One study administered EPO 30 min after diffuse impact-acceleration and evaluated the animal 2 h later8). They found that brain hypoxia and cell edema were reversed by recombinant human EPO. Hartley et al. demonstrated that EPO increased extracellular glucose levels and decreased lactate and pyruvate levels after acute TBI in a rat model, which maintained the energy requirements of the brain23). In our study, we showed a neuroprotective effect of EPO in an acute severe rat TBI model.
EPO significantly increases hematocrit in the long term after TBI. Zhang et al. reported that an increased hematocrit level did not affect the neuroprotective or neurorestorative effects of EPO in rats after TBI, suggesting that the effect of EPO was independent of hematocrit51). Balak et al. demonstrated that serum osmolarity decreased during the first 3 h after TBI3). We failed to show a significant role of hematocrit as an independent parameter, and quercetin had no effect on hematocrit. Hematocrit levels did not change 1 h after TBI, but decreased after 4 h in group IV, possibly because of the osmotic effect of mannitol on blood plasma.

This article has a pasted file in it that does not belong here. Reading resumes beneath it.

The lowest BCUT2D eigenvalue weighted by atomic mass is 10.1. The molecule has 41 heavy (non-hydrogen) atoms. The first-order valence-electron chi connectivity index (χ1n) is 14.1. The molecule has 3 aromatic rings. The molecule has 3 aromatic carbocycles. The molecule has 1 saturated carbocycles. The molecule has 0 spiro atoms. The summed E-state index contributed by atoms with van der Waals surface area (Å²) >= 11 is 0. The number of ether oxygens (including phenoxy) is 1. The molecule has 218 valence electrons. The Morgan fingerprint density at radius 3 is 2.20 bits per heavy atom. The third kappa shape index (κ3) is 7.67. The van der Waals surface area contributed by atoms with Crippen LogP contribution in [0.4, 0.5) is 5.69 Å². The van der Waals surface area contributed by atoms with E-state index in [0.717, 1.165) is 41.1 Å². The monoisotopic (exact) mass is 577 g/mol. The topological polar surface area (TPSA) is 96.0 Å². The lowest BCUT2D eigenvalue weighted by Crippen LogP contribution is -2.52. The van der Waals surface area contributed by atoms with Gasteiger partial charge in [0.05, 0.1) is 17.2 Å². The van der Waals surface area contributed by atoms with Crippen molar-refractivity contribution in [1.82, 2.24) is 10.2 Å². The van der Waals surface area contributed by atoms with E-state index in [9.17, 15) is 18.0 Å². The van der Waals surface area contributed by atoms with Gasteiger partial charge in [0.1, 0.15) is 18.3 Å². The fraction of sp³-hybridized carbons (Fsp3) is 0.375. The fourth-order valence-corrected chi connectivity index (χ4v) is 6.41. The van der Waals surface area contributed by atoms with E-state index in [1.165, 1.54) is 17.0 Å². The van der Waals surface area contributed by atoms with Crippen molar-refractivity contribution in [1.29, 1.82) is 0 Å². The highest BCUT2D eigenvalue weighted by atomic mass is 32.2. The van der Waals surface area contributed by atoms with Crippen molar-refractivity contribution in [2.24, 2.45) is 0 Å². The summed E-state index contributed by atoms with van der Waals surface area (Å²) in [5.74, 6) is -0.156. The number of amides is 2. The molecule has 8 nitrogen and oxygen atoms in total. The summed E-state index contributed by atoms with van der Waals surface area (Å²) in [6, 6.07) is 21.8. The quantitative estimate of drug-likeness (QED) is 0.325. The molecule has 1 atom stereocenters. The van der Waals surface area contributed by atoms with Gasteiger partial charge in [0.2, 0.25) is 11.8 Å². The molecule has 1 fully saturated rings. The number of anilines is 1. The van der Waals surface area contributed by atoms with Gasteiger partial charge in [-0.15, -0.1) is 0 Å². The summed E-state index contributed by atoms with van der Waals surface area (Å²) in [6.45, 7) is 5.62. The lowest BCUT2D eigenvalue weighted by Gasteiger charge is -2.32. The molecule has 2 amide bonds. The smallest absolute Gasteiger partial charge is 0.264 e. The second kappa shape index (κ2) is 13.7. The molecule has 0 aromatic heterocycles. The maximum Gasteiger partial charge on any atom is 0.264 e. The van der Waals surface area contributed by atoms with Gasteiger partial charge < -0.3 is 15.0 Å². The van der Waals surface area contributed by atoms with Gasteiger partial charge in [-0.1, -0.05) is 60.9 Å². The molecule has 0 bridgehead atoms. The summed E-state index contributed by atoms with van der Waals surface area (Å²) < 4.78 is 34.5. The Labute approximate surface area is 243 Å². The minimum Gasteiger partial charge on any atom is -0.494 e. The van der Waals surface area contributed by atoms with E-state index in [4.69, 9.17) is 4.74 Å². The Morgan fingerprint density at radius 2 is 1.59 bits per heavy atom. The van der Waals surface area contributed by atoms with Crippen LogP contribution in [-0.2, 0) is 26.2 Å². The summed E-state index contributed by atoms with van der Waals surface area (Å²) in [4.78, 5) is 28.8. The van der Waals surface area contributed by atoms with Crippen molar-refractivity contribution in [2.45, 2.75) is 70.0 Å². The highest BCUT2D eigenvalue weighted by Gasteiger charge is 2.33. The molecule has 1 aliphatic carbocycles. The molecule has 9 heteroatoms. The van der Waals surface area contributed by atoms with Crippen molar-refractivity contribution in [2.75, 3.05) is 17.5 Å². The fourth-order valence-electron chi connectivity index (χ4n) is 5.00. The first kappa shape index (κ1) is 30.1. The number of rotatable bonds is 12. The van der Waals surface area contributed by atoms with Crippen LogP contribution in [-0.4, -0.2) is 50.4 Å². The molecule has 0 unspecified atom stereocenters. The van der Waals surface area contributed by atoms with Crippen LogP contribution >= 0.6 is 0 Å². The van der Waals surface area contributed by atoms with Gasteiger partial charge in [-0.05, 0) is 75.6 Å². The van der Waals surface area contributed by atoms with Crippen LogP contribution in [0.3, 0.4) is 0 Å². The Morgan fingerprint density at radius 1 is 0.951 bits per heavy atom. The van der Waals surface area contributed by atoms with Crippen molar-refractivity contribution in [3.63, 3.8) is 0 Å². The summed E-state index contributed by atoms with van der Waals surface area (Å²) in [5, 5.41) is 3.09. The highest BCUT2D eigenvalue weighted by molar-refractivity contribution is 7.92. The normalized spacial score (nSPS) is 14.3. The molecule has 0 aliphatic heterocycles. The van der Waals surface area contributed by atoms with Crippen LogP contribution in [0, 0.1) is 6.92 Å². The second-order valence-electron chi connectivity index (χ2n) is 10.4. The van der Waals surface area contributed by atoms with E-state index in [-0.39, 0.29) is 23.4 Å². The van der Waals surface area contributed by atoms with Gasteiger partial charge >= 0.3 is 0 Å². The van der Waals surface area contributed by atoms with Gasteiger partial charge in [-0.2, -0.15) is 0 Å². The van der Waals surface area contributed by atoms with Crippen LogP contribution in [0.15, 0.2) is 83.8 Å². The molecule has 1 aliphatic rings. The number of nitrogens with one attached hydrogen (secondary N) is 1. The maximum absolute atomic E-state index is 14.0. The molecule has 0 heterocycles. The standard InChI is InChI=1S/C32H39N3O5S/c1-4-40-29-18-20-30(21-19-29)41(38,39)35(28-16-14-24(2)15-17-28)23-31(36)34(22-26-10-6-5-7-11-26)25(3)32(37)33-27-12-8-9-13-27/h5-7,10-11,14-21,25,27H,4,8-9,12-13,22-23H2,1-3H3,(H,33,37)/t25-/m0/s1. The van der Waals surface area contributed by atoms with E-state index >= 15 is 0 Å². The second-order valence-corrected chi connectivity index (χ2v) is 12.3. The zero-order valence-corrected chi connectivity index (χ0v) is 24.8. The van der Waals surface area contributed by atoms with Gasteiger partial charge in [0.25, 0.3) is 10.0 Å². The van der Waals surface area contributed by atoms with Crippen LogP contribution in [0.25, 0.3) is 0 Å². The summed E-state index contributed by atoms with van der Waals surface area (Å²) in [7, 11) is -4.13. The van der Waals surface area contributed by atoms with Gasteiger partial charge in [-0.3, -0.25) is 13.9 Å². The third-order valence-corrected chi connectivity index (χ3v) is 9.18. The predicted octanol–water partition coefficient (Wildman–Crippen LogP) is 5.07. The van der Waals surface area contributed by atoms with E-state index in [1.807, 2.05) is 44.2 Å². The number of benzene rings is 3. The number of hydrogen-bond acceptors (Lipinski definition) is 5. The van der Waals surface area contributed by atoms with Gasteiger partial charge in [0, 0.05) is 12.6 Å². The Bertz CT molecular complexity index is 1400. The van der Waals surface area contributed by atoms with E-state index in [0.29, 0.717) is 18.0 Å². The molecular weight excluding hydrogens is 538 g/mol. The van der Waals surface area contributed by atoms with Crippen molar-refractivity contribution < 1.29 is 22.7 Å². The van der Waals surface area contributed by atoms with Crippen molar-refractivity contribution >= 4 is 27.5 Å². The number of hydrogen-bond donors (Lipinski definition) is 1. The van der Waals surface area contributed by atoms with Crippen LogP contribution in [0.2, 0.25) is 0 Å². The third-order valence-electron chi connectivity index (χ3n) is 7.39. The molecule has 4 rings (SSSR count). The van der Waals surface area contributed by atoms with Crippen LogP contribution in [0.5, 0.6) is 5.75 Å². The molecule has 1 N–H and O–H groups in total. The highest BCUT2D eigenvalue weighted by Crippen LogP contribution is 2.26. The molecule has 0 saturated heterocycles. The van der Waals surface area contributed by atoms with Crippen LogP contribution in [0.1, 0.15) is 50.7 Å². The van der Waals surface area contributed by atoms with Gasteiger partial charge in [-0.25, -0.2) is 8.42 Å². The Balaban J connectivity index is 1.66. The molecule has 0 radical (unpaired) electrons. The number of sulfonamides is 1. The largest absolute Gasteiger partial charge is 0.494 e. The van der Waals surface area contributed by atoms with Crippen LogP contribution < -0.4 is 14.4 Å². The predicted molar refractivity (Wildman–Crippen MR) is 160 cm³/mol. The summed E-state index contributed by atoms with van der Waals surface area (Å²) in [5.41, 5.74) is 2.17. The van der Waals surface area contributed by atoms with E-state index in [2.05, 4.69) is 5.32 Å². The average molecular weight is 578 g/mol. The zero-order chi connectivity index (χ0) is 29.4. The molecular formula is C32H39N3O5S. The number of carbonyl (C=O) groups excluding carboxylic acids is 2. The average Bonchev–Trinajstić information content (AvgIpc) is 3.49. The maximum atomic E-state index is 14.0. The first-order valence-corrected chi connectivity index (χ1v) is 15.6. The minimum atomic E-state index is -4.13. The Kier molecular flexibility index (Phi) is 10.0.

CONCLUSION

No study has investigated the effects of quercetin or mannitol on the serum EPO levels. In our study, mannitol, but not quercetin, changed the serum EPO levels after TBI. This study suggests that quercetin may be a good alternative treatment for TBI.

Fig. 1